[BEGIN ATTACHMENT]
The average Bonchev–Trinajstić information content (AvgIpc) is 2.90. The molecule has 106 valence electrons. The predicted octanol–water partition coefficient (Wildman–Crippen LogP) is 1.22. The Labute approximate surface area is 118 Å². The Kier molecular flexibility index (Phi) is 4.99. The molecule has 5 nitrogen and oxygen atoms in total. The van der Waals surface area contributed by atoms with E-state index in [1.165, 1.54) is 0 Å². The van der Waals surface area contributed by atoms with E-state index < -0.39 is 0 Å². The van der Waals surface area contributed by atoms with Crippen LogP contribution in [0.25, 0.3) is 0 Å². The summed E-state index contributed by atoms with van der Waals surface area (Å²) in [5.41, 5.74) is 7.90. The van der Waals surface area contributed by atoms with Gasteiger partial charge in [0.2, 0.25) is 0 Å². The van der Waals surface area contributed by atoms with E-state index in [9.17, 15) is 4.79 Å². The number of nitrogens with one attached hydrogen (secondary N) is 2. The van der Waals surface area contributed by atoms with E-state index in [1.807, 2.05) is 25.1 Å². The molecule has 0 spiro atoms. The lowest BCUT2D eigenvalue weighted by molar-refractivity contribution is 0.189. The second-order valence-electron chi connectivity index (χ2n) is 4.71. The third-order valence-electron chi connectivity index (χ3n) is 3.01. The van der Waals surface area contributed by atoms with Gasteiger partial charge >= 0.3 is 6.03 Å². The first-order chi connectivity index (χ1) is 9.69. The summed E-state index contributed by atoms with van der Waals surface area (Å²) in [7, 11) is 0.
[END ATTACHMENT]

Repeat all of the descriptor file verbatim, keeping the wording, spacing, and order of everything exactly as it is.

The average Bonchev–Trinajstić information content (AvgIpc) is 2.90. The molecule has 106 valence electrons. The predicted octanol–water partition coefficient (Wildman–Crippen LogP) is 1.22. The Labute approximate surface area is 118 Å². The Kier molecular flexibility index (Phi) is 4.99. The molecule has 5 nitrogen and oxygen atoms in total. The van der Waals surface area contributed by atoms with E-state index in [1.165, 1.54) is 0 Å². The van der Waals surface area contributed by atoms with E-state index < -0.39 is 0 Å². The van der Waals surface area contributed by atoms with Crippen LogP contribution in [0.25, 0.3) is 0 Å². The summed E-state index contributed by atoms with van der Waals surface area (Å²) in [5.41, 5.74) is 7.90. The van der Waals surface area contributed by atoms with Gasteiger partial charge in [0.2, 0.25) is 0 Å². The van der Waals surface area contributed by atoms with E-state index in [9.17, 15) is 4.79 Å². The number of nitrogens with one attached hydrogen (secondary N) is 2. The van der Waals surface area contributed by atoms with E-state index in [1.807, 2.05) is 25.1 Å². The molecule has 0 spiro atoms. The lowest BCUT2D eigenvalue weighted by molar-refractivity contribution is 0.189. The second-order valence-electron chi connectivity index (χ2n) is 4.71. The third-order valence-electron chi connectivity index (χ3n) is 3.01. The van der Waals surface area contributed by atoms with Gasteiger partial charge >= 0.3 is 6.03 Å². The first-order chi connectivity index (χ1) is 9.69. The summed E-state index contributed by atoms with van der Waals surface area (Å²) in [7, 11) is 0.